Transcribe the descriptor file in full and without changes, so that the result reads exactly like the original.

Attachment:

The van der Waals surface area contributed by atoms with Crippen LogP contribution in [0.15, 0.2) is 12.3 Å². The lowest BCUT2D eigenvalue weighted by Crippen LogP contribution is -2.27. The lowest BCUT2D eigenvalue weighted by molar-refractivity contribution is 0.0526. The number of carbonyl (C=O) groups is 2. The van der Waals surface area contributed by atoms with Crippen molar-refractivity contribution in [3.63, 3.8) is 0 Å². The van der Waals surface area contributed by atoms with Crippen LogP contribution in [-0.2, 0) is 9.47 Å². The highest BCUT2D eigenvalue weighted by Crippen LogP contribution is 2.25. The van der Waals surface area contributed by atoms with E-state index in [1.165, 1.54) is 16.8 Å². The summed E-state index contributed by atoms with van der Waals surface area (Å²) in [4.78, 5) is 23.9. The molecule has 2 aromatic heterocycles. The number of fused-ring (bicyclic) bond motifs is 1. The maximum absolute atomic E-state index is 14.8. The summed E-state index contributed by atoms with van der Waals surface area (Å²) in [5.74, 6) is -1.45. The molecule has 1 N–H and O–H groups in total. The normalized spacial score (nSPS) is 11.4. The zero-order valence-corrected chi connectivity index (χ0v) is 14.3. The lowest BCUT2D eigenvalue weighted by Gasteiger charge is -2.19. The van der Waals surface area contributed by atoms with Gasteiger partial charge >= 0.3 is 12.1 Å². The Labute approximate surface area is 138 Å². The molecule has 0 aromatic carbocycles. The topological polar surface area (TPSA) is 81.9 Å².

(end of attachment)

The van der Waals surface area contributed by atoms with Crippen LogP contribution in [0.15, 0.2) is 12.3 Å². The lowest BCUT2D eigenvalue weighted by Crippen LogP contribution is -2.27. The lowest BCUT2D eigenvalue weighted by molar-refractivity contribution is 0.0526. The number of carbonyl (C=O) groups is 2. The van der Waals surface area contributed by atoms with Crippen molar-refractivity contribution in [3.63, 3.8) is 0 Å². The van der Waals surface area contributed by atoms with Crippen LogP contribution in [-0.2, 0) is 9.47 Å². The highest BCUT2D eigenvalue weighted by Crippen LogP contribution is 2.25. The van der Waals surface area contributed by atoms with E-state index in [1.165, 1.54) is 16.8 Å². The summed E-state index contributed by atoms with van der Waals surface area (Å²) in [4.78, 5) is 23.9. The molecule has 2 aromatic heterocycles. The number of fused-ring (bicyclic) bond motifs is 1. The maximum absolute atomic E-state index is 14.8. The summed E-state index contributed by atoms with van der Waals surface area (Å²) in [5.74, 6) is -1.45. The molecule has 1 N–H and O–H groups in total. The normalized spacial score (nSPS) is 11.4. The zero-order valence-corrected chi connectivity index (χ0v) is 14.3. The lowest BCUT2D eigenvalue weighted by Gasteiger charge is -2.19. The van der Waals surface area contributed by atoms with Gasteiger partial charge >= 0.3 is 12.1 Å². The Labute approximate surface area is 138 Å². The molecule has 0 aromatic carbocycles. The topological polar surface area (TPSA) is 81.9 Å².